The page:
“Agave will live in whatever you give it,” Allen said. “ Agave americana can get as big as a house. A pot will contain its roots and keep it small.”

She pointed to her own examples of century plants kept under 2 feet tall and wide. But those blue agave are only part of a colorful assortment. Agave lophantha “Quadricolor” has handsome striped leaves in four distinct colors. Mangave “‘Bloodspot” looks like its been splattered in a crime scene (or by careless gardeners). Like a giant starburst, Agave geminiflori glows red in morning sunlight.

Most agave form their leaves into a giant rosette, making them a very sculptural plant. That shape also makes them an interesting landscape asset, no matter the drought conditions.

“(Agaves’) curved or undulating leaves suggest motion, which makes any garden more intriguing,” said succulents expert Debra Lee Baldwin, author of “Designing with Succulents” (Timber Press). “Two to three varieties selected for shape, color and texture can create simple, eye-catching compositions.”

Plant them in rows or geometric patterns. Some agaves – such as the Agave parryi – can form a fence line with its own sharp pickets.

Most agave are propagated from offshoots or “pups” that form around the base of the mother plant. The hardest part is extracting those offshoots without getting stabbed, Allen noted. But once removed, the baby plants will form their own roots along the bottom of their main stem, usually in two to three weeks.

The biggest misconception that most people have about succulents is that they all love full sun, Allen said.

“Most thrive with some afternoon shade,” she said. “In fact, a lot of my plants get only three hours of sun a day.”

Another misconception: Agaves and aloes are the same thing or very close. They look a lot alike, but are from different genera and have different needs. In California, agaves are a more natural fit. They’re New World plants, native primarily to Mexico and other desert areas of the Americas. Aloes represent the Old World, native to sub-Saharan Africa and dry climates of the Mediterranean.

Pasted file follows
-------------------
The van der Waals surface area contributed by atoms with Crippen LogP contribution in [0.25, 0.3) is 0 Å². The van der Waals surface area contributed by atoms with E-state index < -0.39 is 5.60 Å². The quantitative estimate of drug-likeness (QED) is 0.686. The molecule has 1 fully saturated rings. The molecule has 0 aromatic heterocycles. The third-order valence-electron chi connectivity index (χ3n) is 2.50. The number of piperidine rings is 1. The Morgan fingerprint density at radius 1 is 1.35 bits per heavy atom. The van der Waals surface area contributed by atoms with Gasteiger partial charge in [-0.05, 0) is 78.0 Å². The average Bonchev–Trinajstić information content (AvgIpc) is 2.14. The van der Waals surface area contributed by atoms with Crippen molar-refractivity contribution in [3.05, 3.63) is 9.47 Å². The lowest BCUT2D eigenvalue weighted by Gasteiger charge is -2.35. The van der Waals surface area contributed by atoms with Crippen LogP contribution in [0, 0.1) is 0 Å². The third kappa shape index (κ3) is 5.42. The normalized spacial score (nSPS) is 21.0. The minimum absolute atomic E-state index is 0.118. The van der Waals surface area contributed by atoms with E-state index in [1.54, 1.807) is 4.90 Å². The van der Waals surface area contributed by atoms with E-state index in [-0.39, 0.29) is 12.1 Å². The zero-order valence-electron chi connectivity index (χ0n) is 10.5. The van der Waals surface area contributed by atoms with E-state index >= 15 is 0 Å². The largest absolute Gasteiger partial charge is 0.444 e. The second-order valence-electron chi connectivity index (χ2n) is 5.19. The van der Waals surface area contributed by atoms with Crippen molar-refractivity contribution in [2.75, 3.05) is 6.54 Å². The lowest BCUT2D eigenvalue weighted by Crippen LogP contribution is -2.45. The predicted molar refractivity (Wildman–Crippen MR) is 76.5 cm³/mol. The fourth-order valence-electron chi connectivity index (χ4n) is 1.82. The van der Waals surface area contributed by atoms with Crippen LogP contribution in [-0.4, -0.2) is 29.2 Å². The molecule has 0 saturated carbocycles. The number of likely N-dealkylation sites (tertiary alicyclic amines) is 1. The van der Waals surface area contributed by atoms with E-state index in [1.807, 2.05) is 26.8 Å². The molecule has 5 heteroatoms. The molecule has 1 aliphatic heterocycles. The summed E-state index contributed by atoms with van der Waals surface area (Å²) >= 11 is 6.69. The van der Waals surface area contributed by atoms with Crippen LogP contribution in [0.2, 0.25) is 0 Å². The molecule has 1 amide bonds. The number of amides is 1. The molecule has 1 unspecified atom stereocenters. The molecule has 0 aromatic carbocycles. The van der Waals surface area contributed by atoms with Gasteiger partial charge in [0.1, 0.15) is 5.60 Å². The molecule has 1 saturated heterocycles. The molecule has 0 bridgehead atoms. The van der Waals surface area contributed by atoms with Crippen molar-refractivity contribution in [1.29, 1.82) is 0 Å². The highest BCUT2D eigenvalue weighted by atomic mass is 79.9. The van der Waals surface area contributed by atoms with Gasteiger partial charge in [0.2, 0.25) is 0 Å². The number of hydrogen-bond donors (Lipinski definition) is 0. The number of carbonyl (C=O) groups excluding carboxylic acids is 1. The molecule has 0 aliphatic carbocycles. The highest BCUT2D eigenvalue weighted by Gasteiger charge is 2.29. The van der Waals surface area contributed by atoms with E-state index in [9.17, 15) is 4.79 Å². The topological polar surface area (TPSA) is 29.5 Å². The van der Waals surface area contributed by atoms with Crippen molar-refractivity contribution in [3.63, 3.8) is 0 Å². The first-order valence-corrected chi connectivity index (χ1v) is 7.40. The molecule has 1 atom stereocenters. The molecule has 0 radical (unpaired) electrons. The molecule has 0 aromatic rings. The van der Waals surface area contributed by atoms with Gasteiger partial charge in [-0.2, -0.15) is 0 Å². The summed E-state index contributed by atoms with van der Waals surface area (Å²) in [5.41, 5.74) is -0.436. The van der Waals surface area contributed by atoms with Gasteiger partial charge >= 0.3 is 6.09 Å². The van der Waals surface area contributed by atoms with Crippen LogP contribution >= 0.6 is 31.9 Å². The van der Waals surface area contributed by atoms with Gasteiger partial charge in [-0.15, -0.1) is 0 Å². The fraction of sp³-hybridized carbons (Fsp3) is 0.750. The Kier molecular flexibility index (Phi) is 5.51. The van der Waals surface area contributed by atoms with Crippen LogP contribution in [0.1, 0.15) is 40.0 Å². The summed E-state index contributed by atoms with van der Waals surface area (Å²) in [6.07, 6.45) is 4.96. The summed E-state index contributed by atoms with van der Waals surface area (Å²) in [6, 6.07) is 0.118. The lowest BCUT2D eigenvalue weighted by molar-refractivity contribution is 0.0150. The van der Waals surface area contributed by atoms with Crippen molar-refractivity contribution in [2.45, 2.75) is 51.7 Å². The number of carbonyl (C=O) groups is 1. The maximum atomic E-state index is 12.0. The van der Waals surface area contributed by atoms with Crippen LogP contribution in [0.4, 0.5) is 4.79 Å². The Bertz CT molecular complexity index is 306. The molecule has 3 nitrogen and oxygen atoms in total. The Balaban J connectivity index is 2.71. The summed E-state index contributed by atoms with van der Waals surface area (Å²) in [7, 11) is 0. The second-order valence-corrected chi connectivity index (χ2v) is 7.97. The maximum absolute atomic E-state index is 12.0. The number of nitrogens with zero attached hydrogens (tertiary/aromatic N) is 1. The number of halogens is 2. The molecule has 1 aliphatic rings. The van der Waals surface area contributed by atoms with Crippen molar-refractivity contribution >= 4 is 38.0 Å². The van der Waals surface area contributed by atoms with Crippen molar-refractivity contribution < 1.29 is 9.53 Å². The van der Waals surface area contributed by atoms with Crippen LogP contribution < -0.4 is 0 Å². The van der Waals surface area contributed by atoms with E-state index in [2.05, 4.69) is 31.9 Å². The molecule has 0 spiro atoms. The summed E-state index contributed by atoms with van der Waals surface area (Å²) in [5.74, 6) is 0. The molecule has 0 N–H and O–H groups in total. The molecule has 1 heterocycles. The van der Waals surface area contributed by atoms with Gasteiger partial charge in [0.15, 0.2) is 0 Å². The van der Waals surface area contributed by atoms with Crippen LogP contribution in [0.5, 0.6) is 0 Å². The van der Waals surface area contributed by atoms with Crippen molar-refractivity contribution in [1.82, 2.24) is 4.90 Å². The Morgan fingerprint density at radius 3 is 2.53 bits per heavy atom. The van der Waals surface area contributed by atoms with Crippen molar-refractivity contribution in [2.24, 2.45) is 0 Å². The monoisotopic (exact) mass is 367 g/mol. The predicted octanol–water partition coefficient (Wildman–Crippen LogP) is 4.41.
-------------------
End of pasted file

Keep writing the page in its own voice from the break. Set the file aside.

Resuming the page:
With more than 200 species, agaves tend to tolerate a wider spread of temperatures – both hot and cold. They can take 100-plus degree days as well as nights below freezing down to 28 degrees (some varieties, even colder). Aloes are more sensitive to heat and cold. Agaves like it dry while aloes can accept more water, which makes the latter a better fit for combining with non-succulent Meditearrean plants.

Their spikes – the thornlike protrusions along the leaf margins – curve in different directions, too, Allen noted. On agaves, the spikes tend to curve towards the center. On aloes, the spikes usually curve outwards. Agave leaves are more fibrous while aloe leaves are softer and contain a gel-like substance.

“Aloe leaves break easily,” she said. “Agaves are hard to break.”

Unlike healing aloe, agaves actually contain a substance that can cause skin irritation. When working with these plants, wear gloves.

For her plants, Allen has some specialized, long-handled tools. She uses a 10-inch hemostat to pick up any debris that falls between pointy leaves.

“The good thing, the litter from these plants is almost nil,” she said. “You’ve got to be careful working around these plants. When the leaves dry out, they’re plain dangerous.”

“If your clothes get caught, don’t try to pull loose,” she added. “You’ll pull the plant right out of the pot. Instead, take off your sweater or whatever and carefully unhook it from the plant. You’ll do less damage.”

Allen has brought back to life plants damaged by frost or calamity. That’s part of the challenge.

“I don’t give up on a plant; they’re living things,” she said. “But that’s also one reason why I like agaves; they’re so resilient.

“I like the strength they show me,” Allen said. “They’re strong, they survive. And yet, they’re so beautiful.”


Call The Bee’s Debbie Arrington, (916) 321-1075. Follow her on Twitter @debarrington.

Read more articles by Debbie Arrington